The origins of binary black holes may be hidden in their spin, study indicates: ScienceAlert

in A recent study Posted in Astronomy and Astrophysics Lettersa team of researchers at the Massachusetts Institute of Technology (MIT) used different computer models to examine 69 confirmed binary black holes to help determine their origin and found that their data results changed based on model configurations.

Essentially, inputs constantly changed outputs, and researchers want to better understand how and why this happens and what steps can be taken to get more consistent results.

“When you change the model and make it more flexible or make different assumptions, you get a different answer about how black holes form in the universe,” Silvia Pescovino, an MIT graduate student working on LIGO Laband co-author of the study, said in A statment.

“We show that people need to be careful because we are not yet at the point in our data where we can believe what the model tells us.”

Likes Binary starsAnd Binary black holes Two massive objects orbiting each other, each with the potential to collide – or merge – together, with another common property being that black holes are sometimes born from the collapse of dying massive stars, also known as supernovae.

But how binary black holes arose remains a mystery, as there are two current hypotheses regarding their formation: “binary field evolution” and “dynamical assembly”.

Field binary evolution involves when a pair of binary stars explodes, leaving two black holes in their place, which continue to orbit each other as before.

Since they initially orbited each other as binary stars, it is believed that their rotation and tilt should align as well.

Scientists also hypothesize that the aligned spins indicate that it originated from a galactic disk, given its relatively calm environment.

Dynamical aggregation involves when two individual black holes, each with its own unique tilt and rotation, are eventually combined by extreme astrophysical processes, to form their own binary. Black hole the system.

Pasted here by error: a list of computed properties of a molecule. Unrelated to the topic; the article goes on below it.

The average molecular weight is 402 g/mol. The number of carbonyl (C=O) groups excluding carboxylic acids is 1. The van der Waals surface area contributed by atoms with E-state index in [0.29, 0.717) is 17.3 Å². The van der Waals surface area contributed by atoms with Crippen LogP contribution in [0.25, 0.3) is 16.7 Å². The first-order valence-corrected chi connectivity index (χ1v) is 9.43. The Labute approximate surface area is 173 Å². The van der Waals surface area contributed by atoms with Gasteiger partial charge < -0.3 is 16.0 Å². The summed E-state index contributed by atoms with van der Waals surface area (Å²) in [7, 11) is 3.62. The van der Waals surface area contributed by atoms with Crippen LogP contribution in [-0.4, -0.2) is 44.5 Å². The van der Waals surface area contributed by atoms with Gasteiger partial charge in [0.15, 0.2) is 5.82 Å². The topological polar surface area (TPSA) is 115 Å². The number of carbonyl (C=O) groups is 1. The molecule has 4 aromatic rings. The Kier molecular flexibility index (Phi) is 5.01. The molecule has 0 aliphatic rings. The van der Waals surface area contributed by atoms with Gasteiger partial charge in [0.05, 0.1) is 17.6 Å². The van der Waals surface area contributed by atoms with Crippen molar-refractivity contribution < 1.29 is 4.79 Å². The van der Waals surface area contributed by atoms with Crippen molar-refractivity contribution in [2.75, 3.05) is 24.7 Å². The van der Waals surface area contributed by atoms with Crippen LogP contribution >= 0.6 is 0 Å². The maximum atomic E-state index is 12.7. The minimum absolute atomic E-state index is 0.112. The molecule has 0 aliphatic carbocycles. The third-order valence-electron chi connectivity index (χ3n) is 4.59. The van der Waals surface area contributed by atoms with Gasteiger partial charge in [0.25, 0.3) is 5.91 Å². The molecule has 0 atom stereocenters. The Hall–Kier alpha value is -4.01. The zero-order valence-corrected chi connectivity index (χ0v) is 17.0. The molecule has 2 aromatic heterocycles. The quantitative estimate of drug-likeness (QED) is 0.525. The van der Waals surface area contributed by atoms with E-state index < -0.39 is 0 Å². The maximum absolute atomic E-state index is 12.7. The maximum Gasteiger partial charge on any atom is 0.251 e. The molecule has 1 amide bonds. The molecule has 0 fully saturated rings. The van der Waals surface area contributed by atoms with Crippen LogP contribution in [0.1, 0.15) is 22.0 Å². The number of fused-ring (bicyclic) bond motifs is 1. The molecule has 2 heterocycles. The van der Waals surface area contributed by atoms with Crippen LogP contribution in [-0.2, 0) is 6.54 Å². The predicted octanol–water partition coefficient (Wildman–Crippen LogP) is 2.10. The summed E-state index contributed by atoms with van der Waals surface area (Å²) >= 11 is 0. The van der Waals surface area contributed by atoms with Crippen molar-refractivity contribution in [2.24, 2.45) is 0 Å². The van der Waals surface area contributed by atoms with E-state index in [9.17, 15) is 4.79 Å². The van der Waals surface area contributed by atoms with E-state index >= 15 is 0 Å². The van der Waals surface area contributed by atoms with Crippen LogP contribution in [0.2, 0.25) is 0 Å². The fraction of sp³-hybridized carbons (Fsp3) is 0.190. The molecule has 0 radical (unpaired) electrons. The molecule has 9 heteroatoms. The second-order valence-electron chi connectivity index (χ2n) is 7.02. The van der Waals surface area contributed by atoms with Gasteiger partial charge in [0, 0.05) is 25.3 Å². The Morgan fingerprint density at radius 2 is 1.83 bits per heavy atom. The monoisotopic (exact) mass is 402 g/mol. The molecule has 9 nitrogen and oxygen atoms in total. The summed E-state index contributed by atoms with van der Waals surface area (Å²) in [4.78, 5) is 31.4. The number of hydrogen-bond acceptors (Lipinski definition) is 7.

It is currently assumed that this pairing will most likely occur in a dense environment such as a globular cluster, where thousands of stars close together can force two black holes together.

The real question is: what part of binary black holes emerges from each method individually? Astronomers believe that answer lies in the data, specifically measurements of the black hole’s spin.

Using 69 confirmed black holes, astronomers have determined that these massive objects can originate from both globular clusters and galactic disks.

The LIGO Laboratory in the United States worked with its Italian counterpart, Virgoto ascertain the cycles (rotation periods) of 69 confirmed binary black holes.

“But we wanted to know, do we have enough data to make that distinction?” Pescovino said. “And it turns out that things are messy and uncertain, and it’s harder than it looks.”

For the study, the researchers continuously modified a series of computer models to check whether their results were consistent with each model’s predictions.

One such model is configured to assume that only a fraction of binary black holes have been produced with aligned spins, with the remainder containing random spins. Another model is configured to predict mean spin direction variation.

In the end, their findings indicated that the results are constantly changing according to the modified models.

Essentially, the results were constantly changed based on model modifications, which means that data from more than 69 confirmed binary black holes would likely be required to obtain more consistent results.

“Our paper shows that your result depends entirely on how you model your astrophysics, rather than the data itself,” Pescovino said.

“We need more data than we thought, if we are to make a claim independent of the astrophysical assumptions we make,” said Salvatore Vitale, associate professor of physics and member of the Kavli Institute for Astrophysics and Space Research. at the Massachusetts Institute of Technology, the lead author of the study.

But how much data will astronomers need? Vitale estimates that the LIGO network will be able to detect a new binary black hole every few days, once the network returns to service in early 2023.

“The spin measurements we have now are very uncertain,” Vitale said.

“But as we build more of it, we can get better information. Then we can say, no matter the specifics of my model, the data always tells me the same story — a story we can then believe.”

This article was originally published by the universe today. Read the The original article.

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